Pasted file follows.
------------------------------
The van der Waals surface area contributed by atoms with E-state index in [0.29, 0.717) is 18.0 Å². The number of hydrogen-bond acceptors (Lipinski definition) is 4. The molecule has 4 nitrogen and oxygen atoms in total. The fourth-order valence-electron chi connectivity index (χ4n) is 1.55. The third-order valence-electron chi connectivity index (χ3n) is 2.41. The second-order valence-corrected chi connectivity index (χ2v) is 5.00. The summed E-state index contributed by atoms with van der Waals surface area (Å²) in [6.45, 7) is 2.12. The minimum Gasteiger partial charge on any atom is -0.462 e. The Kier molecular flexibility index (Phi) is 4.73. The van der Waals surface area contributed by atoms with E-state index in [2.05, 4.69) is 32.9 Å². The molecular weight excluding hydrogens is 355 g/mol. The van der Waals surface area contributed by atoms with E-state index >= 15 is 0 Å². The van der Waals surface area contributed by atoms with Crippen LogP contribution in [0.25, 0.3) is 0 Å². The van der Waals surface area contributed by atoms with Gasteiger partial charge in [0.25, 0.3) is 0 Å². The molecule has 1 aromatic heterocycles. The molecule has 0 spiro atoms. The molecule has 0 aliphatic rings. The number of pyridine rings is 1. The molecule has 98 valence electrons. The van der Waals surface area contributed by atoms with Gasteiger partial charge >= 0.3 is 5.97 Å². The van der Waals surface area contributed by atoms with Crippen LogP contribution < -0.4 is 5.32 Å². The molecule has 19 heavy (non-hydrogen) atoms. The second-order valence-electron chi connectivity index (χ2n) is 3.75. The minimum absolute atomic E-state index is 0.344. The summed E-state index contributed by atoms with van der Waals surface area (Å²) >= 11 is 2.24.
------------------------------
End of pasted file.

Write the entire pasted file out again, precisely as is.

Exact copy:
The van der Waals surface area contributed by atoms with E-state index in [0.29, 0.717) is 18.0 Å². The number of hydrogen-bond acceptors (Lipinski definition) is 4. The molecule has 4 nitrogen and oxygen atoms in total. The fourth-order valence-electron chi connectivity index (χ4n) is 1.55. The third-order valence-electron chi connectivity index (χ3n) is 2.41. The second-order valence-corrected chi connectivity index (χ2v) is 5.00. The summed E-state index contributed by atoms with van der Waals surface area (Å²) in [6.45, 7) is 2.12. The minimum Gasteiger partial charge on any atom is -0.462 e. The Kier molecular flexibility index (Phi) is 4.73. The van der Waals surface area contributed by atoms with E-state index in [2.05, 4.69) is 32.9 Å². The molecular weight excluding hydrogens is 355 g/mol. The van der Waals surface area contributed by atoms with E-state index >= 15 is 0 Å². The van der Waals surface area contributed by atoms with Crippen LogP contribution in [0.25, 0.3) is 0 Å². The van der Waals surface area contributed by atoms with Gasteiger partial charge in [0.25, 0.3) is 0 Å². The molecule has 1 aromatic heterocycles. The molecule has 0 spiro atoms. The molecule has 0 aliphatic rings. The number of pyridine rings is 1. The molecule has 98 valence electrons. The van der Waals surface area contributed by atoms with Gasteiger partial charge >= 0.3 is 5.97 Å². The van der Waals surface area contributed by atoms with Crippen LogP contribution < -0.4 is 5.32 Å². The molecule has 19 heavy (non-hydrogen) atoms. The second-order valence-electron chi connectivity index (χ2n) is 3.75. The minimum absolute atomic E-state index is 0.344. The summed E-state index contributed by atoms with van der Waals surface area (Å²) >= 11 is 2.24.